A rare type of arrangement that phonologically copies parts of the head instead of agreeing with a grammatical category.  For example, in Bainouk, adjectives correspond in terms of sex and number with the nouns they change into French. As with verbs, chords are sometimes displayed only in spelling, as forms written with different modes of concordance are sometimes pronounced in the same way (z.B pretty, pretty); Although, in many cases, the final consonan is pronounced in female forms, but mute in male forms (z.B. small vs. small). Most plural forms end in -s, but this consonant is pronounced only in contexts of connection, and these are determinants that help to understand whether it is the singular or the plural. In some cases, the entries of the verbs correspond to the subject or object. The agreement generally includes the matching of the value of a grammatical category between different elements of a sentence (or sometimes between sentences, as in some cases where a pronoun agrees with its predecessor or its reference opinion). Some categories that often trigger grammatical chords are listed below. (But sometimes it`s better to rephrase these grammatical but clumsy phrases.) “In English, consent is relatively limited. It occurs between the subject of a clause and a current of tension, so that. B, in the case of a singular subject of a third person (for example.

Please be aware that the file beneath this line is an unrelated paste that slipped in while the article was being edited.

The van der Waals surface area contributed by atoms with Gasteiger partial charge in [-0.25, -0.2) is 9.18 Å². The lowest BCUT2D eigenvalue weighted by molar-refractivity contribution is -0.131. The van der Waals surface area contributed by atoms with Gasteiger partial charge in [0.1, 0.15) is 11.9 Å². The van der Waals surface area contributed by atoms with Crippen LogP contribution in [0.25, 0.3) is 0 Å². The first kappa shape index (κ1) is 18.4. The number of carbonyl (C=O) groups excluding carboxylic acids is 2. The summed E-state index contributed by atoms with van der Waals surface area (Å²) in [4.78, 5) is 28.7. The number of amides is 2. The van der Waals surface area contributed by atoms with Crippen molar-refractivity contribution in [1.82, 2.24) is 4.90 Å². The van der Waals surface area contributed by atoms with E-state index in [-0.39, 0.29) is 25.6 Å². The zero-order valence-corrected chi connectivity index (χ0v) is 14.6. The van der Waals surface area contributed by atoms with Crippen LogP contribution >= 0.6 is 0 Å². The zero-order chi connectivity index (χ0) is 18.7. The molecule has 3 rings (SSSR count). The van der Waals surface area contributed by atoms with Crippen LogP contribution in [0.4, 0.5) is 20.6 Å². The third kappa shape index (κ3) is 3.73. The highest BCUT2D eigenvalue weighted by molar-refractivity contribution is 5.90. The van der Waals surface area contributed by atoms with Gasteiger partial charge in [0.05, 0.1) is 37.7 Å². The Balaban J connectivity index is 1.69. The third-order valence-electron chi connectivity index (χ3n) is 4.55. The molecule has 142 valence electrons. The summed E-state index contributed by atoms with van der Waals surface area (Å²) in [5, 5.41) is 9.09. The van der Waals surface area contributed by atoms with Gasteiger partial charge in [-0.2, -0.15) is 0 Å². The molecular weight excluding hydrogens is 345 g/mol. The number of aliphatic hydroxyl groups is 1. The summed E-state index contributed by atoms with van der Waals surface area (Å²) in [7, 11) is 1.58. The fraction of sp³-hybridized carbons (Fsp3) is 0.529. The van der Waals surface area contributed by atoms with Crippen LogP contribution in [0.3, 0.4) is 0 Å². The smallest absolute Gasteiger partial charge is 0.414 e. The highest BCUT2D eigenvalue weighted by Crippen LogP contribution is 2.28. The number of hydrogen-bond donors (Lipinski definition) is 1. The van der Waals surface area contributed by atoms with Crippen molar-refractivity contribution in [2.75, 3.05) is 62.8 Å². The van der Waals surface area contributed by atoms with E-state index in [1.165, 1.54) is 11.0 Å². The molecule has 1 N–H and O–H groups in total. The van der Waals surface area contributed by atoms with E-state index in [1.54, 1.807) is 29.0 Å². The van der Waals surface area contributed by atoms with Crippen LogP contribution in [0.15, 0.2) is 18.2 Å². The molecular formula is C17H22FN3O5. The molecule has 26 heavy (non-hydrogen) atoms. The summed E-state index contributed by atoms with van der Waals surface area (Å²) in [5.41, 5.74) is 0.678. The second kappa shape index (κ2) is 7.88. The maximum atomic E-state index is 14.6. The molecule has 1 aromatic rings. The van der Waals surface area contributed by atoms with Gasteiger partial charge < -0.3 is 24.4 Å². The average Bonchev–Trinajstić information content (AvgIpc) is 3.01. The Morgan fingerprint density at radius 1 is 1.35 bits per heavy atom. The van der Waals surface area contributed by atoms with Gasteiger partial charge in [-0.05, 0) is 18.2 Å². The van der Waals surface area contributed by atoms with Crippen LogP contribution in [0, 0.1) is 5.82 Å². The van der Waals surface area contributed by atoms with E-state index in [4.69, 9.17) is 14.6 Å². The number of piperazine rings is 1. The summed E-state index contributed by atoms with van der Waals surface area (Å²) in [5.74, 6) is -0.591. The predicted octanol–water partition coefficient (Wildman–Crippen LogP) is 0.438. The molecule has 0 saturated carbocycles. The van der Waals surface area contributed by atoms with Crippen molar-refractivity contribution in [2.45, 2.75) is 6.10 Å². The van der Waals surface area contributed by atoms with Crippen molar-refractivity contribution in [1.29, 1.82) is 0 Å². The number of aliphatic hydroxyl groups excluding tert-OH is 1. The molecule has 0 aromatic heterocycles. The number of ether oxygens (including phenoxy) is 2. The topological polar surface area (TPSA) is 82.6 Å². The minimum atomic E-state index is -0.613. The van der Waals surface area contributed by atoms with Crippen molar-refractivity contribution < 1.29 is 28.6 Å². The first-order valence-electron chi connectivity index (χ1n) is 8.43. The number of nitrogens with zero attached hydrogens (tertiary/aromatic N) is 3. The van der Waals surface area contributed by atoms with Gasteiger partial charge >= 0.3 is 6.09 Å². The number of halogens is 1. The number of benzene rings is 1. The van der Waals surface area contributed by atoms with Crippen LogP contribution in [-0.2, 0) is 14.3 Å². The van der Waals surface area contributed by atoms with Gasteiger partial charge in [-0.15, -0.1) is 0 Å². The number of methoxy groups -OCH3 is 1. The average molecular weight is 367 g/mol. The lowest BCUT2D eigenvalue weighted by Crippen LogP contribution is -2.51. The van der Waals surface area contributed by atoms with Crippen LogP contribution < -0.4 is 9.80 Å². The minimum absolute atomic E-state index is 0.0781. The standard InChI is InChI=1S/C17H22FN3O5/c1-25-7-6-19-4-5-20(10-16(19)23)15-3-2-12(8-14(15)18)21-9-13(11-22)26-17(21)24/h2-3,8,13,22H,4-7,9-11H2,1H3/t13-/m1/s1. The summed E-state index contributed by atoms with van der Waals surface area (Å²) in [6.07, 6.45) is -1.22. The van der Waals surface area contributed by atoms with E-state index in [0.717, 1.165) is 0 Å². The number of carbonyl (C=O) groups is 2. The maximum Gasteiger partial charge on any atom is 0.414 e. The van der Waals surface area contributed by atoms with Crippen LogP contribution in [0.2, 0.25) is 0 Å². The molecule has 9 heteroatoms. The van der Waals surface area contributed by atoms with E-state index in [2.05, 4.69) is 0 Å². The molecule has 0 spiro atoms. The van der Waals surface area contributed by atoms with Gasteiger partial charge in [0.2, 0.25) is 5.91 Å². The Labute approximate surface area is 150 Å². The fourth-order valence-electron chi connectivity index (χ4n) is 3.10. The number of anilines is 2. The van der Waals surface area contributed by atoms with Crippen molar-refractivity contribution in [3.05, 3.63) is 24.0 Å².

B John), the verb of the suffix-suffix must stop. That is, the verb corresponds to its subject by having the corresponding extension. Thus, John drinks a lot of grammar, but drinking a lot to John is not grammatically as a sentence for himself, because the verb does not agree. Such a concordance is also found with predictors: man is great (“man is great”) vs. the chair is large (“the chair is large”). (In some languages, such as German. B, that is not the case; only the attribute modifiers show the agreement.) If you use only one subject of the sentence, the verb you use must also be singular. These should always match. Case agreement is not an essential feature of English (only personal pronouns and pronouns with a case mark). The correspondence between these pronouns can sometimes be observed: spoken French always distinguishes the second plural person, and the first plural person in formal language, from the other and from the rest of the present in all the verbs in the first conjugation (infinitive in -il) except everything. The plural first-person form and the pronoun (us) are now replaced by the pronoun (literally: “one”) and a third person of singular verb in modern French.
So we work (formally) on Work. In most of the verbs of other conjugations, each person in the plural can be distinguished between them and singular forms, again, if one uses the traditional plural of the first person.